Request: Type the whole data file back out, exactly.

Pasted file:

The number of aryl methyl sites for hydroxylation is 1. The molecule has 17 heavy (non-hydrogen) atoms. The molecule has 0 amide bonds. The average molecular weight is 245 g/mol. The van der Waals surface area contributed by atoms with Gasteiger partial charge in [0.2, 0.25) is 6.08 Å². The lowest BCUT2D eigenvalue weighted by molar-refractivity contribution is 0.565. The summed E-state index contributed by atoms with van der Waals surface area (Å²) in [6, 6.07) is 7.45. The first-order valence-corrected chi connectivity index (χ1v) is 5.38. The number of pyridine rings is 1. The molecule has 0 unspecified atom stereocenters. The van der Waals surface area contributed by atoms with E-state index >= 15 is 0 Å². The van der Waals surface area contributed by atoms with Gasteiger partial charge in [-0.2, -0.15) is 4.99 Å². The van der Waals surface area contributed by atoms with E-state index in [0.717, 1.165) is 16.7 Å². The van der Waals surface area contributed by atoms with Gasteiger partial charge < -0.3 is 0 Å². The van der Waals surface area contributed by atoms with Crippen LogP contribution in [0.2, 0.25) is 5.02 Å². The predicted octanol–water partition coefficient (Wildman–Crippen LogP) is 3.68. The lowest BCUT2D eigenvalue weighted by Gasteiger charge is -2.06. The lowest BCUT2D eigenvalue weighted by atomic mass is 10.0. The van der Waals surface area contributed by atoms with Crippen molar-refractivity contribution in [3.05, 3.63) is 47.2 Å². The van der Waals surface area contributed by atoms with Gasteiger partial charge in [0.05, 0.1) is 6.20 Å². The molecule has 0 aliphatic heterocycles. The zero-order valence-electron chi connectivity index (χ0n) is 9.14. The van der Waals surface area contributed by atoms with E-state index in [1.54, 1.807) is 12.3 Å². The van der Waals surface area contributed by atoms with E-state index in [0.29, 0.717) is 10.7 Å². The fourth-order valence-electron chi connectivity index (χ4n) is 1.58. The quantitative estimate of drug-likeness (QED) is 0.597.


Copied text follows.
The number of aryl methyl sites for hydroxylation is 1. The molecule has 17 heavy (non-hydrogen) atoms. The molecule has 0 amide bonds. The average molecular weight is 245 g/mol. The van der Waals surface area contributed by atoms with Gasteiger partial charge in [0.2, 0.25) is 6.08 Å². The lowest BCUT2D eigenvalue weighted by molar-refractivity contribution is 0.565. The summed E-state index contributed by atoms with van der Waals surface area (Å²) in [6, 6.07) is 7.45. The first-order valence-corrected chi connectivity index (χ1v) is 5.38. The number of pyridine rings is 1. The molecule has 0 unspecified atom stereocenters. The van der Waals surface area contributed by atoms with E-state index >= 15 is 0 Å². The van der Waals surface area contributed by atoms with Gasteiger partial charge in [-0.2, -0.15) is 4.99 Å². The van der Waals surface area contributed by atoms with E-state index in [0.717, 1.165) is 16.7 Å². The van der Waals surface area contributed by atoms with Gasteiger partial charge < -0.3 is 0 Å². The van der Waals surface area contributed by atoms with Crippen LogP contribution in [0.2, 0.25) is 5.02 Å². The predicted octanol–water partition coefficient (Wildman–Crippen LogP) is 3.68. The lowest BCUT2D eigenvalue weighted by Gasteiger charge is -2.06. The lowest BCUT2D eigenvalue weighted by atomic mass is 10.0. The van der Waals surface area contributed by atoms with Crippen molar-refractivity contribution in [3.05, 3.63) is 47.2 Å². The van der Waals surface area contributed by atoms with Gasteiger partial charge in [0.05, 0.1) is 6.20 Å². The molecule has 0 aliphatic heterocycles. The zero-order valence-electron chi connectivity index (χ0n) is 9.14. The van der Waals surface area contributed by atoms with E-state index in [1.54, 1.807) is 12.3 Å². The van der Waals surface area contributed by atoms with E-state index in [0.29, 0.717) is 10.7 Å². The fourth-order valence-electron chi connectivity index (χ4n) is 1.58. The quantitative estimate of drug-likeness (QED) is 0.597.